adjective, glad·der, glad·dest.
verb (used with object), glad·ded, glad·ding.
- glacis plate,
- glackens, william james,
- glad eye,
- glad hand,
- glad rags,
Origin of glad1
Examples from the Web for gladness
And in Augie March: “I expect happiness and gladness have always been the same.”The Promise of Happiness After the Newtown Shooting|William Giraldi|January 27, 2013|DAILY BEAST
Either the clear voice was too rich with gladness, or else she should not have turned the starry eyes so suddenly upon him.Terry|Charles Goff Thomson
My gladness is largely a matter of circumstances, and I do not determine these.Expositions of Holy Scripture|Alexander Maclaren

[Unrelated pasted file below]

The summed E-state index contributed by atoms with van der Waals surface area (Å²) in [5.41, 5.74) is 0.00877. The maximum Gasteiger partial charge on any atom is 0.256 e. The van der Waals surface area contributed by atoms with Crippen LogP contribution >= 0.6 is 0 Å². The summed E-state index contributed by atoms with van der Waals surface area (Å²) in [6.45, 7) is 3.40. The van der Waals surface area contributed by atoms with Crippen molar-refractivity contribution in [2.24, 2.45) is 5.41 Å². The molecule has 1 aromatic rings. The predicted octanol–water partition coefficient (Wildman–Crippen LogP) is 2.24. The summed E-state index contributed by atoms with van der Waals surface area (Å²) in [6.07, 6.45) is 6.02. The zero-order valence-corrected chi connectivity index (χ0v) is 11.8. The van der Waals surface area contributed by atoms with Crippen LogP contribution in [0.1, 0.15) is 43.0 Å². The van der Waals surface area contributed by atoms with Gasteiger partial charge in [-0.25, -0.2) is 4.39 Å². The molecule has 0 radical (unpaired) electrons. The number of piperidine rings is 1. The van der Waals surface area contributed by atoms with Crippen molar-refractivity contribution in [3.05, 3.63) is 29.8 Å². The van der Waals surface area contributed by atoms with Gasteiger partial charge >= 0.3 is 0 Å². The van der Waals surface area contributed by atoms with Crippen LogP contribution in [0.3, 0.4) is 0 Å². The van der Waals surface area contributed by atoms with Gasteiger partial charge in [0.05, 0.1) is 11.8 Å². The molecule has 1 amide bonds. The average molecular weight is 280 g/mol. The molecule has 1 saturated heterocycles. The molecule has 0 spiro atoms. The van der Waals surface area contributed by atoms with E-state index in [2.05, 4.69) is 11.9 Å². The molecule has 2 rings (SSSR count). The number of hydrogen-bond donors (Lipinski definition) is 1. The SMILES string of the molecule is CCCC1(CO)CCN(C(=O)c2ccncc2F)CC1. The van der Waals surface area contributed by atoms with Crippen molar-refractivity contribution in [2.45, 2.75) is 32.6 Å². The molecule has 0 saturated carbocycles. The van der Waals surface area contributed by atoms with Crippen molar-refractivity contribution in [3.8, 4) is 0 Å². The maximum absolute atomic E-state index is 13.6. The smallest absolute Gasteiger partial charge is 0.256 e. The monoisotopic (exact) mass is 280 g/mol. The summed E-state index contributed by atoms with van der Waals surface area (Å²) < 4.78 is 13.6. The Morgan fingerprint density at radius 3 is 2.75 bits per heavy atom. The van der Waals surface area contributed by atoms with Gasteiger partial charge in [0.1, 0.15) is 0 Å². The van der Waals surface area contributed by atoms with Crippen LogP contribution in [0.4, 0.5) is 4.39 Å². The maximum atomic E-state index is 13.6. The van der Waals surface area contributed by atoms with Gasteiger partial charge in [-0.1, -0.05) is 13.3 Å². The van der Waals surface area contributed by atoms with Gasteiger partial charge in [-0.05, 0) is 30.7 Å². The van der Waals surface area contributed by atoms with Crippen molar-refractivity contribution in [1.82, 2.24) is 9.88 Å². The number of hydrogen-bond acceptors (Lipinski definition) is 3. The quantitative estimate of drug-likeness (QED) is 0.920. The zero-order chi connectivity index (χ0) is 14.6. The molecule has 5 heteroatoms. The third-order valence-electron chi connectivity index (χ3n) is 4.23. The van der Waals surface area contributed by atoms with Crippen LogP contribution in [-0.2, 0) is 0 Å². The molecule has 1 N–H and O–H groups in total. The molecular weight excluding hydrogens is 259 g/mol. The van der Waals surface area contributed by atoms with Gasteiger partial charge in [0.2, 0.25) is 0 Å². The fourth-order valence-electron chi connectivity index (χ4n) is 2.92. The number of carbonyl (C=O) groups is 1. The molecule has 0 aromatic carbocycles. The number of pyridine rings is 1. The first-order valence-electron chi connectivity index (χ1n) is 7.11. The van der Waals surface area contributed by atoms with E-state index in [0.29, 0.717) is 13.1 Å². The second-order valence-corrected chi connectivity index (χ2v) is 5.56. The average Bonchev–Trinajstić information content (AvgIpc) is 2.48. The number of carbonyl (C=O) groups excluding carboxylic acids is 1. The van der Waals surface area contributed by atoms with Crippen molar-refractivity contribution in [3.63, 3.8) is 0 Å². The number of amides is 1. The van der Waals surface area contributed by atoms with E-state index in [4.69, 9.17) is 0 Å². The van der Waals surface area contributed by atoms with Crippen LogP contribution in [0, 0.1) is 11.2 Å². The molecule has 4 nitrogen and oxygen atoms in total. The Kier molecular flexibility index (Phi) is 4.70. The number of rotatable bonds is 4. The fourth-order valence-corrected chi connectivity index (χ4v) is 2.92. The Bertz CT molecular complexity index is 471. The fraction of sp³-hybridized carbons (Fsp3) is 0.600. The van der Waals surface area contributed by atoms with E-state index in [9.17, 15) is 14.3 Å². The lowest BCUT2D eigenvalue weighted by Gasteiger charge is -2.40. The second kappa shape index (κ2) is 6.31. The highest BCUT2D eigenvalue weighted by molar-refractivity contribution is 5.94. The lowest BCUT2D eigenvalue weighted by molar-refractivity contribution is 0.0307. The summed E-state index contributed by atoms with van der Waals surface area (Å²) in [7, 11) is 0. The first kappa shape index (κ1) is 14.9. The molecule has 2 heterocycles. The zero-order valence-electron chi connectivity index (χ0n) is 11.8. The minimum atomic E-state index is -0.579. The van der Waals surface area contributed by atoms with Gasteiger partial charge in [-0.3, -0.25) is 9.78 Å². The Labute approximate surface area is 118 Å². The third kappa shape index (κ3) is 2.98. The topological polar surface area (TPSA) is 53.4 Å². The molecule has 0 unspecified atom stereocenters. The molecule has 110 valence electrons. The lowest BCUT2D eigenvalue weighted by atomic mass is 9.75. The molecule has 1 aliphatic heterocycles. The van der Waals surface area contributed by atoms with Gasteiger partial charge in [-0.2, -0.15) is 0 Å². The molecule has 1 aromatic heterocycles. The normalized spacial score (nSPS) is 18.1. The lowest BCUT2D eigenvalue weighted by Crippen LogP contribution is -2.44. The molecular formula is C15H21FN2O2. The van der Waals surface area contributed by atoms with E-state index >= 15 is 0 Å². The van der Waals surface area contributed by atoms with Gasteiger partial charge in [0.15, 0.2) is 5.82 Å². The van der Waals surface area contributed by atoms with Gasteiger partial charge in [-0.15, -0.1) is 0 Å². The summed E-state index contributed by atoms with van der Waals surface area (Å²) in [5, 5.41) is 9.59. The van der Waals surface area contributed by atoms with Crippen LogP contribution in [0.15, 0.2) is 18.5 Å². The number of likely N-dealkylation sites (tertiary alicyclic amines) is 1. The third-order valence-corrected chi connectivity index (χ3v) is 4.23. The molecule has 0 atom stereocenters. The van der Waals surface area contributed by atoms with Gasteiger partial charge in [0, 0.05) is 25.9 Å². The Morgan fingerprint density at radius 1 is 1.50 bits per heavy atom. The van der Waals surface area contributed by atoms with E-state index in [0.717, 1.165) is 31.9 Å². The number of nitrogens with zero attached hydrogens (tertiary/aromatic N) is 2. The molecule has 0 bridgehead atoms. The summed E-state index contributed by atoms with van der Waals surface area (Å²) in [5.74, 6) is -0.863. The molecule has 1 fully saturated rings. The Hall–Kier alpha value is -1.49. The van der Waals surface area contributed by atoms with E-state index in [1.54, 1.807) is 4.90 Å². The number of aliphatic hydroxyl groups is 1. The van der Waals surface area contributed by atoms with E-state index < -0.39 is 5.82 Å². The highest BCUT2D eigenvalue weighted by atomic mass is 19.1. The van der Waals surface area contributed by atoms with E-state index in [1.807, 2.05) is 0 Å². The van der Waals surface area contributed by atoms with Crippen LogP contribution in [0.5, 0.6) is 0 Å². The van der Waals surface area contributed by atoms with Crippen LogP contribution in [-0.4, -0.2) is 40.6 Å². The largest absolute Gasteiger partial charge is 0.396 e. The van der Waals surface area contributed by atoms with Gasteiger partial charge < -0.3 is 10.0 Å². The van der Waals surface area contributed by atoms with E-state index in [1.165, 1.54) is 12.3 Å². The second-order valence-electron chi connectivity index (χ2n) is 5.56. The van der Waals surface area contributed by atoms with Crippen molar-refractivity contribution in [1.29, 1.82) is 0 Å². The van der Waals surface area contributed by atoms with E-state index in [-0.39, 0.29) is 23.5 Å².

Hopeful as youth, careless as the wind, it sang in gladness and in trust.Told in a French Garden|Mildred Aldrich
adjective gladder or gladdest
verb glads, gladding or gladded
Word Origin for glad
Old English glæd "bright, shining, joyous," from Proto-Germanic *glada- (cf. Old Norse glaðr "smooth, bright, glad," Danish glad "glad, joyful," Old Saxon gladmod "glad," Old Frisian gled "smooth," Dutch glad "slippery," German glatt "smooth"), from PIE *ghel- "to shine" (see glass). The modern sense is much weakened. Slang glad rags "one's best clothes" first recorded 1902.
In addition to the idioms beginning with glad
- glad hand
- glad rags
- give someone the once-over (glad eye)
- not suffer fools gladly